People to Actively Manage Their Type 2 Diabetes

Bristol-Myers SquibbThe American Association of Clinical Endocrinologists (AACE) and its educational arm - the American College of Endocrinology (ACE) - in partnership with Bristol-Myers Squibb Company (NYSE: BMY) and AstraZeneca (NYSE: AZN), announced a new public health initiative for people with type 2 diabetes mellitus called The Type 2 Talk: Changing the Type 2 Diabetes Conversation™. The program aims to help people with type 2 diabetes actively manage their disease by fostering an open and ongoing dialogue with their healthcare team about their comprehensive clinical care.

"As a practicing endocrinologist, I've observed that people with type 2 diabetes and doctors struggle to have a meaningful dialogue about this condition, making it challenging to create an effective and comprehensive treatment program for each patient," said Jeffrey I. Mechanick, MD, FACP, FACE, FACN, Secretary of the American Association of Clinical Endocrinologists. "We are launching The Type 2 Talk to foster more effective patient-physician conversations around type 2 diabetes care, in an effort to help patients and physicians work together to reach treatment goals."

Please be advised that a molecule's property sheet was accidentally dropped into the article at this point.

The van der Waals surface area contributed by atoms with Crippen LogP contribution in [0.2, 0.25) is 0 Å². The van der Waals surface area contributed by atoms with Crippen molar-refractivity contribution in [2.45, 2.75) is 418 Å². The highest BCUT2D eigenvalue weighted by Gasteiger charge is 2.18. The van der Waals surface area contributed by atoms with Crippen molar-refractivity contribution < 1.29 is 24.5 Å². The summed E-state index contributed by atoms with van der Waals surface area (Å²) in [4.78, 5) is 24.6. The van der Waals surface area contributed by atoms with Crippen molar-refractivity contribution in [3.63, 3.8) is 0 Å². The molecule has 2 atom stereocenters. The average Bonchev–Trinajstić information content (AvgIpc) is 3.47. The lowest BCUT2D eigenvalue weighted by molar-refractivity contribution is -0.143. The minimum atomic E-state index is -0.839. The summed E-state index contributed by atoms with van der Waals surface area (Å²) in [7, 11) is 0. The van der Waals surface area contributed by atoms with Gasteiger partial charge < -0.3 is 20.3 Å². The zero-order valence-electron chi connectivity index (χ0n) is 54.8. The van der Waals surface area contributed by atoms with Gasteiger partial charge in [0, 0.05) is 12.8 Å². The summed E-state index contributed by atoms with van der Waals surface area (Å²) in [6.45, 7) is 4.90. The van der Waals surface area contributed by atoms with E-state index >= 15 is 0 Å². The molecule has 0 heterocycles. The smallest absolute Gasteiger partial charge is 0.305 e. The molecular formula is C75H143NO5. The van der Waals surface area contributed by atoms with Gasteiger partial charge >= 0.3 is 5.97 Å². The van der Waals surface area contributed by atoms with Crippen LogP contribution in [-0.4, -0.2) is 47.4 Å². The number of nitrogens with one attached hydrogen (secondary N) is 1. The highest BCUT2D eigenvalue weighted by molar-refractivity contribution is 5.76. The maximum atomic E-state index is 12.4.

Almost Half of Adults with Type 2 Diabetes Remain Uncontrolled on Their Current Therapy
The Centers for Disease Control and Prevention (CDC) estimate that approximately one in every 11 adults in the United States has diagnosed diabetes. Type 2 diabetes accounts for approximately 90 to 95% of all cases of diagnosed diabetes in adults. Despite exercising, eating right and anti-diabetic treatment, nearly half of adults living with type 2 diabetes still do not have their blood sugar levels under control. Time is of the essence in managing type 2 diabetes, as uncontrolled blood sugar can increase the risk of diabetic complications over time such as blindness, kidney disease, nerve damage, heart disease, amputations, and stroke.

A1C Testing To Help Manage Type 2 Diabetes
One important part of managing type 2 diabetes is for patients to receive a glycosylated hemoglobin level (HbA1c) test, or an A1C test, twice a year at minimum, or more frequently when necessary. This is a simple blood test conducted in a physician's office, or a lab, that reflects the approximate three-month average of blood sugar control and is important to determine whether a patient’s current treatment plan is working. AACE recommends that people with type 2 diabetes work with their healthcare team, including their endocrinologists, to reach an A1C value of 6.5 or less.

About The Type 2 Talk™